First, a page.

iPadOS 16 purposely leaves a tip of all active apps visible, so you have somewhere to tap to switch between apps. Again, you can have up to four apps open and available at any given time.

In the screenshot above, you can see Safari, Tweetbot, Weather, and Apple Music open and active on the iPad screen, each a different size and overlapping.

If you open an application in full screen, or if you switch to an application (or group of applications) that is on the left side of the screen, the software and workspace you previously configured will move to the left side of the screen to easily return to it.


Screenshot by Jason Cipriani/ZDNet.

Resize, minimize, and close apps

When Stage Manager is active, you can see three small dots at the top of each application window. By pressing it, this button brings up a menu that offers you several actions. Here is a brief overview of what each option does:

  • Zoom maximizes the current app to full screen, but keeps your other app group in the background.
  • Add another window pushes currently visible apps to the side of the screen to open another app and add it to your current group.
  • Minimize moves that specific app to the left side of the interface.
  • Close completely close the application in question.

You have several options for resizing the displayed windows. You can use the handle that’s often found in the lower right or left corner of the window, or – if you have a mouse or trackpad connected to your iPad – you can move the pointer to any edge of the window. to adjust the size.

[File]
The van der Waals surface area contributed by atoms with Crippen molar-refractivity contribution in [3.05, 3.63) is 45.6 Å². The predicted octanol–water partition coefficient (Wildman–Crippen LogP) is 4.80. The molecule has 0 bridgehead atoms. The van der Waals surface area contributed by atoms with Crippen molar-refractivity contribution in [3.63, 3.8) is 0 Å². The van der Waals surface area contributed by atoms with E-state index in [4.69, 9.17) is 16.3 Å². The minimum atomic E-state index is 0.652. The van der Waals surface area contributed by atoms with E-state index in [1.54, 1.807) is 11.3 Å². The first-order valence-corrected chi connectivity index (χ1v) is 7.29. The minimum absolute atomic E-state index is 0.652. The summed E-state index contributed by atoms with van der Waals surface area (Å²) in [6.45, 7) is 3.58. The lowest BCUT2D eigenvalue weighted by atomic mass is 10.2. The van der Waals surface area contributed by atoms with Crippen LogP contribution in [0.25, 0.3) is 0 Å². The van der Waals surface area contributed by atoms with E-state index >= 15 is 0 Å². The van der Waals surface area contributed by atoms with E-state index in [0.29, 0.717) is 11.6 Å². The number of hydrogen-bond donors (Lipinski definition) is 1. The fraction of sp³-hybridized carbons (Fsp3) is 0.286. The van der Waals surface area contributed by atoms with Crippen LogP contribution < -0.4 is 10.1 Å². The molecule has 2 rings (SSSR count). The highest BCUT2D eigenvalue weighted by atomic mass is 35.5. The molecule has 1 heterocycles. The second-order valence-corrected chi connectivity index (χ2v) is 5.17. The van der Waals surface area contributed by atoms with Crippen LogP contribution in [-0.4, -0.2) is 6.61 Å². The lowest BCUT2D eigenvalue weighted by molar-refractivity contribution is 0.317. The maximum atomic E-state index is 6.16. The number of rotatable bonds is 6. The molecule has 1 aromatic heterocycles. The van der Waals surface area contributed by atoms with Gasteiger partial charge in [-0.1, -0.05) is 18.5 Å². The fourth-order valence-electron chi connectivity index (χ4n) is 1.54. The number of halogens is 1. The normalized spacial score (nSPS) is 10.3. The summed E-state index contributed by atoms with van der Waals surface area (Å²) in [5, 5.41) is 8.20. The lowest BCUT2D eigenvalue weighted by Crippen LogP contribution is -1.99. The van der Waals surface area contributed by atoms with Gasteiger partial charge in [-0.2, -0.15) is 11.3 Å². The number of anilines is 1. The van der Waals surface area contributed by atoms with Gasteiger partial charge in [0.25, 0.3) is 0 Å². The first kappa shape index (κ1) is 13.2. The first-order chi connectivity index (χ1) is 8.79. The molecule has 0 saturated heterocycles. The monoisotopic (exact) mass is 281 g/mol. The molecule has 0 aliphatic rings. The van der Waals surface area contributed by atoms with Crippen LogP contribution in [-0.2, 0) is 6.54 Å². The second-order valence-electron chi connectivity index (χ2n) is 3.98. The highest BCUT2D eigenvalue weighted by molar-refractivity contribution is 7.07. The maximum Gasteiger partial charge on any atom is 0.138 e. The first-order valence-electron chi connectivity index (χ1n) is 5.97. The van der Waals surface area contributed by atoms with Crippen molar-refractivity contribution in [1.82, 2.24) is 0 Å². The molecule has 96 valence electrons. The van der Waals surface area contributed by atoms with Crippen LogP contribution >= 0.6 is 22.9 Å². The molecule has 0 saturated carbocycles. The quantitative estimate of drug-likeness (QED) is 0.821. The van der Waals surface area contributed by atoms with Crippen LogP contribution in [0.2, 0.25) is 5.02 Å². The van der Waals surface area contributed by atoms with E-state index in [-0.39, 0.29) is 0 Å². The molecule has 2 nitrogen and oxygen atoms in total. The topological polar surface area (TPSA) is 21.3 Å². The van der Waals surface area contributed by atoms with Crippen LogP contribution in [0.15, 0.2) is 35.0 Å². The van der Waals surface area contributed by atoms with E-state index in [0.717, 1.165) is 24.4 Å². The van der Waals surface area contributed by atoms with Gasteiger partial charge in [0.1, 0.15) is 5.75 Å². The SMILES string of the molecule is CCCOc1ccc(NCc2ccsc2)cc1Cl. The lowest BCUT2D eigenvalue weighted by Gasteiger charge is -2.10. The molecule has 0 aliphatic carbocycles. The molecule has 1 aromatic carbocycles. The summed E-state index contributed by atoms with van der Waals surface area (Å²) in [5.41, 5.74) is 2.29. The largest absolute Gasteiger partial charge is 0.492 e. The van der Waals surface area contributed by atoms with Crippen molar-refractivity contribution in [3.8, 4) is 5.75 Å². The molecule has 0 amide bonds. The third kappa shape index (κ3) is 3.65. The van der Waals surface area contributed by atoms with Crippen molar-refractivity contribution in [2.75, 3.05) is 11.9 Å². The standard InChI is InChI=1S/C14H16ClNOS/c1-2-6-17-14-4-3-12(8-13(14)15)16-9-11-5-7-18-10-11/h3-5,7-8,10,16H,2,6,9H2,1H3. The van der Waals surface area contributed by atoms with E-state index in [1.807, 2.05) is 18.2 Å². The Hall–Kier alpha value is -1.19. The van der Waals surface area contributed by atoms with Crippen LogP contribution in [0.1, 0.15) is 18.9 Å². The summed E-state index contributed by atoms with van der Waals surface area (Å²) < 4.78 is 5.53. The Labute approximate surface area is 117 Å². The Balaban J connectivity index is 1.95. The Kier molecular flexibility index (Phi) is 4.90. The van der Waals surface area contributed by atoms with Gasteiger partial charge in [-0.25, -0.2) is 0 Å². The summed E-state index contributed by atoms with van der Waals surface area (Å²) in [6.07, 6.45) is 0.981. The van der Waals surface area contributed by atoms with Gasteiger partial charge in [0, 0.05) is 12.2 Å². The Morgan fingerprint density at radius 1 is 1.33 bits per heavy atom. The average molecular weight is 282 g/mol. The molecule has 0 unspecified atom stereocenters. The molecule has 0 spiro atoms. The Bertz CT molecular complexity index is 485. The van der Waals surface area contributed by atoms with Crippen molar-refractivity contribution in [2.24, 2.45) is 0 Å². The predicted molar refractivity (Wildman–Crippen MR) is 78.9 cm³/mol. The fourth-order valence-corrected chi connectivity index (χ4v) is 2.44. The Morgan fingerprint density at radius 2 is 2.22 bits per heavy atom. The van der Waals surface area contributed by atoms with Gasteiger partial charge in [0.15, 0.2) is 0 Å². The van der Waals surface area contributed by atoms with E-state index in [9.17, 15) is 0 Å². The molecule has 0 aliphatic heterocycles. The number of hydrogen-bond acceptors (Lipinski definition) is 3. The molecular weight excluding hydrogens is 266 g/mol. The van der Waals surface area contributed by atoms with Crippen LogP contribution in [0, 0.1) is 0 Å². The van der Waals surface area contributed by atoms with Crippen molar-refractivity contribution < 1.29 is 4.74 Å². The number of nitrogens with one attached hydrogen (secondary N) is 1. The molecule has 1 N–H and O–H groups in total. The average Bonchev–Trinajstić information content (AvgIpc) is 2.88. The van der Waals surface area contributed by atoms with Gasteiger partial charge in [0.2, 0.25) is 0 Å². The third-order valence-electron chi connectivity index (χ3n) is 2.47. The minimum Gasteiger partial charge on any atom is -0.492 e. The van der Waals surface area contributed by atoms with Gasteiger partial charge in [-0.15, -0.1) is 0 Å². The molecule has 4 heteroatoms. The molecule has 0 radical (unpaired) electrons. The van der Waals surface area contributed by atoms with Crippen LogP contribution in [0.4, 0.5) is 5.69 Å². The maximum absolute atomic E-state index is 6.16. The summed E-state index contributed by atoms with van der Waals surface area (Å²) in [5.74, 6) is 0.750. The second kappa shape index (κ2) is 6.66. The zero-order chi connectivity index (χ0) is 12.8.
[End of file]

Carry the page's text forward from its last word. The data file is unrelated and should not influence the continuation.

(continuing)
Window size isn’t entirely free, but it adapts to pre-existing sizes determined by iPadOS. From what I’ve seen so far, however, the many options allow for a lot of flexibility.

You can even adjust the size of windows so that they automatically hide the dock at the bottom of the screen or cover the toggle area on the left side.


Picture: Apple.

Using Stage Manager with an external display

Now that you’ve mastered Stage Manager on iPad, it’s time to get down to business by connecting your iPad to a secondary monitor.

Stage Manager works on screens up to 6K. Unlike the previous dual-screen implementation, instead of mirroring your iPad display on the monitor, this feature shows a second home screen, complete with an app dock and the Stage Manager tiles.

Stage Manager is automatically enabled when you connect iPad to an external display. Once connected, you can open applications, resize them and move them, as we have just seen. An additional option is included in the menu at the top of each window: Move to screen Where Move to iPad. As the name suggests, selecting this option moves the window to the other screen.

On your second screen, Stage Manager works and behaves just like on iPad. Thanks to the second monitor, however, you can double the maximum number of simultaneously open and active applications. Hence the need to have power under the hood.

There are a few other features and details in the management of Stage Manager, but since the system is still in beta, it would be premature to cover it just yet. Apple often makes changes to features as feedback comes along with development.

If you want to sign up for the iPadOS 16 beta, you can do so now by following the instructions on Apple’s site. Be aware that you will surely encounter bugs and problems, and that it is not recommended to install the beta version on devices that you use daily.

Source: ZDNet.com

Source: www.zdnet.fr